Improve availability of enterprise data
For those striving to avoid system downtime, change is enemy No. 1
Each of the IT services will be available in gold, silver, and standard service levels. Before deploying an application, the owners will need to determine how much computing resource it needs, how much storage it needs, and the level of availability it requires, all of which will determine whether the app is deployed on a stand-alone machine, into a cluster with local fail-over, or into a cluster that supports both local fail-over and fail-over to a business continuity site 30 miles away. While each service level maps to a specific standard configuration, the administrative model will be consistent across all three tiers. The consolidated infrastructure dramatically lowers hardware costs, especially for high-availability configurations and, as Ferris notes, especially if you are faced with different groups having their own separate test and dev, staging, and production servers.
“Especially when you get into high availability,” he says, “[having all of your apps running on their own servers] becomes very unwieldy. If you can take all of your Oracle databases and combine them on, let’s say, a three-node cluster, like we’re doing, you can house a lot of databases there. You don’t have to have 15 separate database servers, and based on the requirements of the application you can configure the database for the type of fail-over you need pretty easily, because you’ve already got your cluster built.”
One key element is standardizing on configurations for production servers and ensuring that the servers in test and development match it. A central group responsible for release management will usher any new code or changes into production, making sure they are bundled up from test and development, put into staging, run through a checklist of tests, and finally promoted into production.
“In the staging and production environments, the application developers and application owners won’t have administrative access anymore,” Ferris explains. “They might not even have administrative access in test and development.” If they do, Ferris says, the environment would be closely managed to ensure that the configurations in testing match those of production servers.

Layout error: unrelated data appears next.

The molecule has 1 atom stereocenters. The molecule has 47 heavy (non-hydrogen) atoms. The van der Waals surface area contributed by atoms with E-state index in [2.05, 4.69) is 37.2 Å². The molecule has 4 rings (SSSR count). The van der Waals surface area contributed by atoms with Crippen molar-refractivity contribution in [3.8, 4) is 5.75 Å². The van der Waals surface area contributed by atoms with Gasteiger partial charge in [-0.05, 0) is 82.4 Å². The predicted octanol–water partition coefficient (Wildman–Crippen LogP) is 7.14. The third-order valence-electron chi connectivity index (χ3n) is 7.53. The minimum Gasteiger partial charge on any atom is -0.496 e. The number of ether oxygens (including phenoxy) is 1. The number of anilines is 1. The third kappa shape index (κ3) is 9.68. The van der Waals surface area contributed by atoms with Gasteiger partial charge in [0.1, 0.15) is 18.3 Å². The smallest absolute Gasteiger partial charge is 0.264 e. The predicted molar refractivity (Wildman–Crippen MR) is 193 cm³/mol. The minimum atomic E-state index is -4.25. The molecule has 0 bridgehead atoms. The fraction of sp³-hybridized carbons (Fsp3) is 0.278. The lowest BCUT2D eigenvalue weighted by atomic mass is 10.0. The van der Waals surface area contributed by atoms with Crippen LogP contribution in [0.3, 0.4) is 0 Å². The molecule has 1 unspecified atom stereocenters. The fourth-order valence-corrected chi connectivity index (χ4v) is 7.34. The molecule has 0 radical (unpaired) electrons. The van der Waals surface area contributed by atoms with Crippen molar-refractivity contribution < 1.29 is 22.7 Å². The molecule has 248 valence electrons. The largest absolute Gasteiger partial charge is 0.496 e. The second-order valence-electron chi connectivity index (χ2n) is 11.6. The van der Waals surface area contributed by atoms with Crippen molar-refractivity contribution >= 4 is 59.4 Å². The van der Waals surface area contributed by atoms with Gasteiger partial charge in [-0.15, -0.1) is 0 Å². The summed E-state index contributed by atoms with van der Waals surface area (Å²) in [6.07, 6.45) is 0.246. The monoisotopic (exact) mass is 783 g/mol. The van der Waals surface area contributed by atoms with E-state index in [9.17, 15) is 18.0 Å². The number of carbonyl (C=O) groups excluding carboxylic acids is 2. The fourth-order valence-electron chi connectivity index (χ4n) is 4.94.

The IT group uses BladeLogic to manage those configurations and control releases, and to run compliance reports to check for variance from standard configurations. The controls help prevent mistakes from impacting production servers, and the standard system images help speed up provisioning — a benefit that extends to disaster recovery.
“We’ve packaged the configuration of [our] Veritas cluster server, the baseline OS, and the Oracle database into a reusable configuration that makes it easy to rebuild the environment from scratch,” Ferris says. “You can set variables for IP addresses, so it’s easy to re-create a multitier application in a new environment.”
Investing in availability
In addition to providing important safeguards and making complex infrastructure easier to manage, the combination of standard configurations, standard procedures, automated provisioning tools, and a consolidated infrastructure helps to drive down the cost of high availability. Other technologies are playing a role here, too, notably clustered storage and server virtualization. (See sidebar.)
But while many of the associated costs are coming down, keeping datacenters running will always require significant investment in the people that maintain them, not to mention the time and effort poured into improving the processes by which the whole infrastructure is managed. Training, standards, and careful management of changes will only increase in importance as applications continue to become more complex and more interdependent.
You might find a good lesson in the famous case of the missing NetWare server that ran for four years after being sealed behind a wall by construction workers: The best thing you can do for a system is to leave it alone. Of course, that’s not possible for most business applications, especially in these days of rapid change. But if you can’t build a wall, you can at least start laying down some red tape.